Finding my Fertility (Stage 4)

A lot has happened in the past few months since my last fertility post – Stage 3.

I’ve had a pre-treatment scan to check my ovaries (still cystic, but lots of follicles so hopefully that means lots of eggs).

My blood results have come back (low Vitamin D, dodgy thyroid levels and I’m not immune to rubella) so I’ve been on thyroid tablets every day, have had another full course of the MMR vaccine and 1,000mg of Vit D every day (certainly a good thing in the UK!).

Alongside the fertility-enhancing tablets, I’ve been prescribed Metformin for PCOS. I’ve had some unpleasant side-effects with these tablets, especially when I’ve had to increase my dose to 3 tablets (1,500mg a day) – such as bloating, feeling so lethargic and I’ve certainly put on weight despite working out most days since the January lockdown (no, it’s not muscle, I haven’t been stuffing my face with cake – it’s the sodding tablets).

Each day I take a delightful concoction that rivals anyone with an auto-immune disease: a thyroid tablet, 2x sachets of folic acid, Vit D, pre-conception supplements, biotin, Omega 3 and 3x 500mg tablets of Metformin. And I don’t feel like myself. You can imagine how excited I feel about the hormone injections I have to come…

A concoction of tablets

Despite this, there are some positive changes too. I’ve found a donor, purchased a vial of sperm (at a scary amount of money) and it’s being shipped from California to the UK as I type.

Maybe it’s the tablets and the fact I’m not feeling myself but it’s been an emotional few months. I’ve gone through stages of wanting to read about IVF and listen to fertility podcasts to thinking it’s such a personal journey I’d rather do it myself. I’ve felt worried about choosing a donor, spoken to a donor counsellor (free – a prerequisite in the UK if you’re using donor sperm or eggs) and began to understand why I’m feeling how I’m feeling. There have been waves of grief (supposedly for the loss of my ideal plans to start a family) and jealousy of friends who are trying for children naturally or who’re going through fertility treatment with their partner. I’ve felt relieved I know a few people going through similar experiences and at the same time frustrated (Emma Barnett rightly says “fertile people cannot comfort infertile people”). At times, I’ve felt that people going through fertility treatment as part of a couple can’t comfort people experiencing fertility treatment alone. I’ve felt excitement, hope and also concerned (“I’m not trying for a baby, I’m trying for a chance of a baby” – Emma again).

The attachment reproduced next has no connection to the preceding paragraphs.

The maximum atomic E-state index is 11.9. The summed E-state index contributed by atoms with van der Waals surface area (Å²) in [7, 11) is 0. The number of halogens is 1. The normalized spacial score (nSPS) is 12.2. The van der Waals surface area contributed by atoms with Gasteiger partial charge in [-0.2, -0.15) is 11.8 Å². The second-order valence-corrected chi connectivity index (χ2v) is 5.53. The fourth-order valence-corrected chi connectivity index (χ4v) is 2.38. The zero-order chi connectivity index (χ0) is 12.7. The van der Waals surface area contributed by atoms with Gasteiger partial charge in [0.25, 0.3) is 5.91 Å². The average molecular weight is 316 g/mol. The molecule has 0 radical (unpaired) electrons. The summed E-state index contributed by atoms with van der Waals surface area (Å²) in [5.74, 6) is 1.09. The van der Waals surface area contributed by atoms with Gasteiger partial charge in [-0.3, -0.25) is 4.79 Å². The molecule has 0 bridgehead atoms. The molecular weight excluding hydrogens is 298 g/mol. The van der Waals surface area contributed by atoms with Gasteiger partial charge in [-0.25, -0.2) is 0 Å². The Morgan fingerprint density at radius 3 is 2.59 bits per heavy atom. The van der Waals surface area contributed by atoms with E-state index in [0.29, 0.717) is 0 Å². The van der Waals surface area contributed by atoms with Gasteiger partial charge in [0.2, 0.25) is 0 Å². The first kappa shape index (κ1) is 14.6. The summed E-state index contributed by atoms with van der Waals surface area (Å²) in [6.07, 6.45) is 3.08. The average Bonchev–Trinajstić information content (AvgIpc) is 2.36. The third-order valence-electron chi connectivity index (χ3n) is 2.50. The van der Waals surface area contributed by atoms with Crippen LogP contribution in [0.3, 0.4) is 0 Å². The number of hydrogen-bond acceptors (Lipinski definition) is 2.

I’ve had a lot of medical treatment in the past. This is not in an attempt to elicit pity or sympathy but to illustrate I am very much used to doctors, treatment, good news and bad news and a great deal of pain. For me, the way I cope is to be logical and shut emotions out of it. I’ve chosen a donor based on characteristics I find desirable, considered what I imagine my future family set up might be and a dose of “gut feeling”. Whenever I felt overwhelmed, I stopped. I had to have a session of genetic counselling (£150) because my donor is a carrier of two (fairly rare) genetic disorders and the counsellor spoke with me about my likely chances of being a carrier. For me, the percentages are low enough I’ll take the risk.

The next steps are to retest thyroid levels and immunity to rubella. Considering these blood tests go to plan, there’ll likely be another chat with the doctor before I start jabbing my thigh or stomach each day with hormones.

I’m feeling positive, excited and fortunate that I can take these steps to safeguard my future family plans.

Whilst I know every person’s fertility journey is unique, I’m documenting this journey to add to the scope of experiences.

Photo by Han Chenxu on Unsplash

7 Comments Add yours

  1. girlieboy69 says:

    I wish you the most fulfilling success on this quest. It is most certainly not easy, which will serve to increase the beauty when it eventually and hopefully happens.

    Liked by 1 person

  2. Thank you for sharing.

    Liked by 1 person

  3. After 5 years of treatment, Clomid finally worked for me.

    Liked by 1 person

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